‘’ We reiterate, by way of background, that prior to the enactment of the Fair Administrative Action Act, the substantive basis for judicial review applications in Kenya was the Law Reform Act. Upon the enactment of the Fair Administrative Action Act, one would have expected to see in the new law some transitional or consequential provisions specifically in relation to the Law Reform Act or at least some reference to it. But this is not so, save for section 14 of the Fair Administrative Action Act in which it is stipulated that all proceedings pending at the time of the coming into force of the new Act, the provisions of the Act will apply, without affecting the validity of anything previously done. Similarly, it saves the practice and procedure obtaining before its enactment. We venture to state, as we have observed elsewhere in this judgment, that with the passage of the Fair Administrative Action Act, the statutory grounds for judicial review in Kenya are now found, in addition to the common law in that Act. Those grounds are the same ones in the Constitution. This important conceptual development in modern judicial review theory and practice has been interpreted to mean a shift from exclusively reviewing the process by which a decision is made, to reviewing, in appropriate cases, the merits of the decision in question.’’ (emphasis added)
33. I have looked at section 20 (1)(a) and (b) of the Engineers Act 2011 as well as Rules 5(1) and 5(2) (c) of the Engineers Rules 2019. I have had due regard to the shareholding in the applicant and the qualifications of the shareholders as detailed in the annexed documents. From the plain language of the statute and ascribing to it a meaningful and purposive interpretation as juxtaposed with the qualifications of the shareholders of the applicant and interpreting the statute in a manner giving effect to its objective, am satisfied that the applicant meets the prescription in the law. In their interpretation, the respondent misapprehended the law and the decision reached stems from an error of law. It is unlawful and unreasonable.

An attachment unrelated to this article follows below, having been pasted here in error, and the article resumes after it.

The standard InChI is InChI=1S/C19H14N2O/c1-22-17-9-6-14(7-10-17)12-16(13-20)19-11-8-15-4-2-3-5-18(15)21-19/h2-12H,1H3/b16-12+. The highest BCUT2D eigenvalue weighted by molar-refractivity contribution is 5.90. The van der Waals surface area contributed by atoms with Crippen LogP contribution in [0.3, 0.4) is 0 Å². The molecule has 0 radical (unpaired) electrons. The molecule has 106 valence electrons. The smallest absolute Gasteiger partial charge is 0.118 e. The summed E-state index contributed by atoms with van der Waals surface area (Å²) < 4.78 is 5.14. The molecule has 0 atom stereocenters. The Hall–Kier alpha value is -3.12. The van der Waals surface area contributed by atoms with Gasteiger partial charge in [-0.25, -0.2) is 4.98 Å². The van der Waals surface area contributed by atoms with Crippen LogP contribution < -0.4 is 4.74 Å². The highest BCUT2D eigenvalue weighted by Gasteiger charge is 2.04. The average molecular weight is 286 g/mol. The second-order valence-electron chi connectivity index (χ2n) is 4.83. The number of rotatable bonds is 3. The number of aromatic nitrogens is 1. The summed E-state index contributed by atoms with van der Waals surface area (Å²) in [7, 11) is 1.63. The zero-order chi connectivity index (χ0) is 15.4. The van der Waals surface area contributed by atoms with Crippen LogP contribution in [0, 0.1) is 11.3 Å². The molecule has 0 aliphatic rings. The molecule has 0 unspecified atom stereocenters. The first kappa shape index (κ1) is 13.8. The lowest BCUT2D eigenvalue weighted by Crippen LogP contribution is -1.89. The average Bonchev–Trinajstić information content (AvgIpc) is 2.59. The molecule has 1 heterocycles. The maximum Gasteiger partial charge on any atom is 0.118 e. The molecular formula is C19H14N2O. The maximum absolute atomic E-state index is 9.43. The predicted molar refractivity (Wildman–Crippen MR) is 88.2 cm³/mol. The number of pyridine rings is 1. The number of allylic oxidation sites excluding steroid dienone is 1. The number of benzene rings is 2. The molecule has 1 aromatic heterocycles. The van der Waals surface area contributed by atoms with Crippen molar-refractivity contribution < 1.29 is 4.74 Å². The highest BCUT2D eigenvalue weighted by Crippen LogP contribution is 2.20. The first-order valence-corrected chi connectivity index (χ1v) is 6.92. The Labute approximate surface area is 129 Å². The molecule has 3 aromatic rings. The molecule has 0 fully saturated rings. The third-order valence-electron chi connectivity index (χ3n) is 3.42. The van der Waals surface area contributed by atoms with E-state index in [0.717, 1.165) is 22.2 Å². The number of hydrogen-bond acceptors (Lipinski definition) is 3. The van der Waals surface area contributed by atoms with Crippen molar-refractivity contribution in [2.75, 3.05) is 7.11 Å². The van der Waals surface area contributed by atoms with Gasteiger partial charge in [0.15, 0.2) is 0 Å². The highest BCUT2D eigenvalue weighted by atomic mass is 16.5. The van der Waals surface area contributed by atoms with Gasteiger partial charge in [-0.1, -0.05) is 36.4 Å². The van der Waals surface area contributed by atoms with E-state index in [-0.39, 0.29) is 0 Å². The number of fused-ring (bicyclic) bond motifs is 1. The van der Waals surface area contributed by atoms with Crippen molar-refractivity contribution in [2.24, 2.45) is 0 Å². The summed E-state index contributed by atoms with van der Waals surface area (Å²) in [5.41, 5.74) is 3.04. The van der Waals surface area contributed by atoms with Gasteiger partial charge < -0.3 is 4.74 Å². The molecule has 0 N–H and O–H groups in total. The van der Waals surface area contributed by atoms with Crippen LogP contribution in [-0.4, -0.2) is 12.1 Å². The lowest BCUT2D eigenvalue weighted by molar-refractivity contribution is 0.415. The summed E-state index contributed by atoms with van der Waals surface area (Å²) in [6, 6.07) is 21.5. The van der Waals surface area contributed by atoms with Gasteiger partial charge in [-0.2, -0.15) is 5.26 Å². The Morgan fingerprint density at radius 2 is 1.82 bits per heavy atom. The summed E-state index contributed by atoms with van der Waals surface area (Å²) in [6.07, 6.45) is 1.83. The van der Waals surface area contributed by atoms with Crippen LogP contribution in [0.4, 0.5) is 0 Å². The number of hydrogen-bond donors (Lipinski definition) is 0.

34. In light of the foregoing, the application before court has merit. The same is allowed and I make the following orders;
1. THAT an order be and is hereby issued to bring by way of certiorari into this court and quash the decision contained in the Respondent’s letter dated 2nd November,2020 .
2. THAT an order in the nature of mandamus be and is hereby issued directed at the Engineers Board of Kenya commanding the said Engineers Board of Kenya to comply with the provisions of the Engineers Act, 2011 and the Engineers Rules, 2019 and register the Applicant as an engineering consulting firm.
3. The applicant shall have the costs of these proceedings.
DATED, SIGNED and DELIVERED at NAIROBI this 24th March 2022.
A. K. NDUNG'U